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Catholic schools: Education that goes forth

Pope Francis’ most recent document on education was issued on 25 January 2022 by the Dicastery in Culture and Education. The basic question it wanted to answer is what is the basic identity and mission of Catholic schools in our times.

The title of the document gives a hint: “The Identity of the Catholic School for a Culture of Dialogue”. The Vatican document treats many things: the school shares in the Church’s identity as “mater et magistra” (mother and teacher) of all peoples; the varied roles of different stakeholders and the canonical provisions referring to these responsibilities; and some critical aspects that beset Catholic schools today.

Let me focus on the main point Pope Francis wanted to say in this document: that Catholic education is an “education that goes forth”. This is part of Pope Francis’ whole program of a “Church that goes forth”.

I would like to say from the outset that education is not about us nor about our Catholic identity. It is about the other. Or better still, the Catholic identity of our schools is found in “going forth to the other”.

Jesus did not come proclaiming himself, that he is the Son of God or Messiah. He came to heal the sick, to welcome sinners, to liberate the oppressed. Only later did people realize and acclaim him as the Messiah. If our schools would like to follow Jesus, this is our Christian identity: a school for the other.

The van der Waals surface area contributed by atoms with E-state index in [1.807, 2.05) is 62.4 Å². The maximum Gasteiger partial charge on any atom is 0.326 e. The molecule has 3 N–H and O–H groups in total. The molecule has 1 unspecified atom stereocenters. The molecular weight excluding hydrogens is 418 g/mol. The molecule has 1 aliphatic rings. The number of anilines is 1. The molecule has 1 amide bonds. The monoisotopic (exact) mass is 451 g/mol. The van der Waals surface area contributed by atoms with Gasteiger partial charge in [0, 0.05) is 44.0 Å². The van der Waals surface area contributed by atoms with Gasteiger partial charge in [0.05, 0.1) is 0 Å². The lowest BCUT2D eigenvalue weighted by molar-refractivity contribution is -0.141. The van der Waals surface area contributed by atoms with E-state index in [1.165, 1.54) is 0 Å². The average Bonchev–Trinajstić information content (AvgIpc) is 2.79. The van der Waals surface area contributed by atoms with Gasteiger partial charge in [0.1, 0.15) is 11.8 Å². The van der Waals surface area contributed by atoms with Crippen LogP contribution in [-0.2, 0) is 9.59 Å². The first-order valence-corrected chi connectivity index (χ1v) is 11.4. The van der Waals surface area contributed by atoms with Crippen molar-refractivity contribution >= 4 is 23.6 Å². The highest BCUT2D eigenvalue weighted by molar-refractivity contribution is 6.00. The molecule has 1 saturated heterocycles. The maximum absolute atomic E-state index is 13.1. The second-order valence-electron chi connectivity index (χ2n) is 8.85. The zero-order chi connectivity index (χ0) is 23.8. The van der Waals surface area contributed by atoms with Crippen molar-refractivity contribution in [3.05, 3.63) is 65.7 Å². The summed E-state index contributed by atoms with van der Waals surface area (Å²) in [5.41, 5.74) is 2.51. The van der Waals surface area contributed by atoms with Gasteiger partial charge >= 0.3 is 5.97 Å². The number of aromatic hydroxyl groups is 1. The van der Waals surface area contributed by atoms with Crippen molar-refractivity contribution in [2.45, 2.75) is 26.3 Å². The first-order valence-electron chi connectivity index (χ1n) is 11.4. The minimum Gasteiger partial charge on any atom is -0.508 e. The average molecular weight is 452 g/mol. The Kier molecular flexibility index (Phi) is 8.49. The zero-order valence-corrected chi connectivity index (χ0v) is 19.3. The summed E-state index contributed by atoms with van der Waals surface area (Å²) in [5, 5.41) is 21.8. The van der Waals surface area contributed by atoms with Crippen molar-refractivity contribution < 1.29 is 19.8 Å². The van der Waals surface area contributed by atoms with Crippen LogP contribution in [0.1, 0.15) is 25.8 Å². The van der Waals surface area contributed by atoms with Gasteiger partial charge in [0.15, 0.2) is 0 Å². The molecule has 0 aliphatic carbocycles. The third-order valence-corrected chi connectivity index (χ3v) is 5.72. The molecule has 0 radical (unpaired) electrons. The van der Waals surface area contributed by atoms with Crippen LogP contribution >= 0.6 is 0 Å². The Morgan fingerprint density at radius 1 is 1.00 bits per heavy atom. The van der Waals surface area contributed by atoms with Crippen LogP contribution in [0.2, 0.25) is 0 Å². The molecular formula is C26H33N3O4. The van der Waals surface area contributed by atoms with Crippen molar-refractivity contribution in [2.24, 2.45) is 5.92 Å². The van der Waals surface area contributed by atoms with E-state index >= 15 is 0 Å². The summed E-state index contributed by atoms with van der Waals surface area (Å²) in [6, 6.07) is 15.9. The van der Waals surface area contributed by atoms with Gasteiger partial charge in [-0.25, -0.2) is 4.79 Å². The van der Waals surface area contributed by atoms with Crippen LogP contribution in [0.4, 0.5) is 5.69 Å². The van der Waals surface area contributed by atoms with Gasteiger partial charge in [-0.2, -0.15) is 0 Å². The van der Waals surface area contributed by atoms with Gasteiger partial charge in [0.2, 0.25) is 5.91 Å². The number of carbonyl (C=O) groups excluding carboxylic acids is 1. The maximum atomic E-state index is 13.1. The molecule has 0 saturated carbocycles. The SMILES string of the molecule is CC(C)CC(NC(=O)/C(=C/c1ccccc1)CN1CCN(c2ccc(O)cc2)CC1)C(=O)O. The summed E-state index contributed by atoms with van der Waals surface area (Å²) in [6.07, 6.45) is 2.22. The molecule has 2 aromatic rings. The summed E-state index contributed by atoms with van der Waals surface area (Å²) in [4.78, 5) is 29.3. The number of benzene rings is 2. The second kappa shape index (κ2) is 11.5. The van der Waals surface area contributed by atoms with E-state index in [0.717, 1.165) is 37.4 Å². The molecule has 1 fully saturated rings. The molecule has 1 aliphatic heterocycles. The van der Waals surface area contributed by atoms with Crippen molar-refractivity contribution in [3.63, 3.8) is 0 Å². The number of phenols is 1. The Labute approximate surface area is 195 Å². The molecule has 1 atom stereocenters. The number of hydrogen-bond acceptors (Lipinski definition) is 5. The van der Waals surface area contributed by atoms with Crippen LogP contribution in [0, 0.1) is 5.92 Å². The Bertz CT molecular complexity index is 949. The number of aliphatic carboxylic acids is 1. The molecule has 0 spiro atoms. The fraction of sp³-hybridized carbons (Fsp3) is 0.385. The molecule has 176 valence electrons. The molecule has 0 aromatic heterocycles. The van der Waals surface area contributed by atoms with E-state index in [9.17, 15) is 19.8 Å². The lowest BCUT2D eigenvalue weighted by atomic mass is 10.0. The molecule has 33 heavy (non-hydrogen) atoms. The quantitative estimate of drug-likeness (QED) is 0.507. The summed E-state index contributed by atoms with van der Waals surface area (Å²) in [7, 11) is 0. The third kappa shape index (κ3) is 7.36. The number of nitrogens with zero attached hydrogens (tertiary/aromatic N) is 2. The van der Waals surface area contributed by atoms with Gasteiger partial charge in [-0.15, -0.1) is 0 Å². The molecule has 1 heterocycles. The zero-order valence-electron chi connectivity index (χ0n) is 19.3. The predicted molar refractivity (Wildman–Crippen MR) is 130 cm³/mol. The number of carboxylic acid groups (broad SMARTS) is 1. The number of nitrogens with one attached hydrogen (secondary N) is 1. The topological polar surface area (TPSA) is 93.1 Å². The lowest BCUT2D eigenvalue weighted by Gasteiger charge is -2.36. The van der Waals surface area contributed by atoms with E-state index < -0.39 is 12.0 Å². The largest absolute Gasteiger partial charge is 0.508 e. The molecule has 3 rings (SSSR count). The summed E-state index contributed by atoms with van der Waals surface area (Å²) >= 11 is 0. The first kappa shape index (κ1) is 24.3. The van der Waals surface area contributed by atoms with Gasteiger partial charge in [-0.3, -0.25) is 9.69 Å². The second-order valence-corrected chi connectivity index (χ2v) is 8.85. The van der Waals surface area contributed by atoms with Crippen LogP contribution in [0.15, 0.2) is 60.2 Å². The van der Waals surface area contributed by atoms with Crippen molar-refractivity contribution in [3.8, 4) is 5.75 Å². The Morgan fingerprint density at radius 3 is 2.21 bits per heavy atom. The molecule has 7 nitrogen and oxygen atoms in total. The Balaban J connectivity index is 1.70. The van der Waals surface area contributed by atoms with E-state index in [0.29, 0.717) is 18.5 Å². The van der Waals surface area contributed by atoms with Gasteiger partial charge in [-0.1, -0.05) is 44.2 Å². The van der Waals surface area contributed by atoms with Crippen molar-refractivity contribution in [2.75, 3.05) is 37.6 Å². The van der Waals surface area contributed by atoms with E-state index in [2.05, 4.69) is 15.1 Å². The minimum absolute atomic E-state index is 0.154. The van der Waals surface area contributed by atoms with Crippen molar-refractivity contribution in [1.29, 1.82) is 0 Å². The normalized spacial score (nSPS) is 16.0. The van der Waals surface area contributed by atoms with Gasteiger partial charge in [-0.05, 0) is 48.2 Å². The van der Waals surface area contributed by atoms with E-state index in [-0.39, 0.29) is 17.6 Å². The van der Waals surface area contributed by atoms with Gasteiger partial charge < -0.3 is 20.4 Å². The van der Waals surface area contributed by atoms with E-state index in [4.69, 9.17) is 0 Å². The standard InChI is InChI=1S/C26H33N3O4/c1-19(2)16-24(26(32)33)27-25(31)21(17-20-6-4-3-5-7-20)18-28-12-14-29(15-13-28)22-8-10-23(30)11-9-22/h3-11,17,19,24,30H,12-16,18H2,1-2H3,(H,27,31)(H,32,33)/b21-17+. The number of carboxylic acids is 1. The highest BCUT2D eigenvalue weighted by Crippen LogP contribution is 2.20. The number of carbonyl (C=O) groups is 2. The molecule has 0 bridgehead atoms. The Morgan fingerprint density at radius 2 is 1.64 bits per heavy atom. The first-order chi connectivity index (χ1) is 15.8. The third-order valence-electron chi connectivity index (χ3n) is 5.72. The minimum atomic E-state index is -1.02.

What makes a Catholic school “Catholic”?

There are reductive views of Catholic school identity which Pope Francis denies. First, a school is not Catholic because it is run by priests or religious nuns or because they have Catholic liturgies celebrated regularly.

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Beyond personalities and activities, it should be clear that the whole school community — from its vision-mission, to administration and personnel — places the Gospel and all that it demands as the center of its identity. It does not just use the “Catholic” label for advertising purposes and functions like another business enterprise.

Second, there is a “formalistic” view. It is true that a decree from the competent ecclesiastical authority (e.g., the Bishop or Bishops Conference) is necessary to grant it legitimacy as provided for in canon law and civil law. “No institute, even if it is Catholic, cannot bear the name of ‘Catholic school’ without the consent of competent ecclesiastical authority” (CIC 216, 803).

But this merely fulfills its formalistic requirements. Though basic, this does not guarantee its real Catholic identity. Approval from the Catholic hierarchy can be useful if you are unjustly closed down by a bishop, for example. This gives you canonical rights to argue for your existence in the higher levels of the church hierarchy. But a mere document alone does not give you your Catholic identity.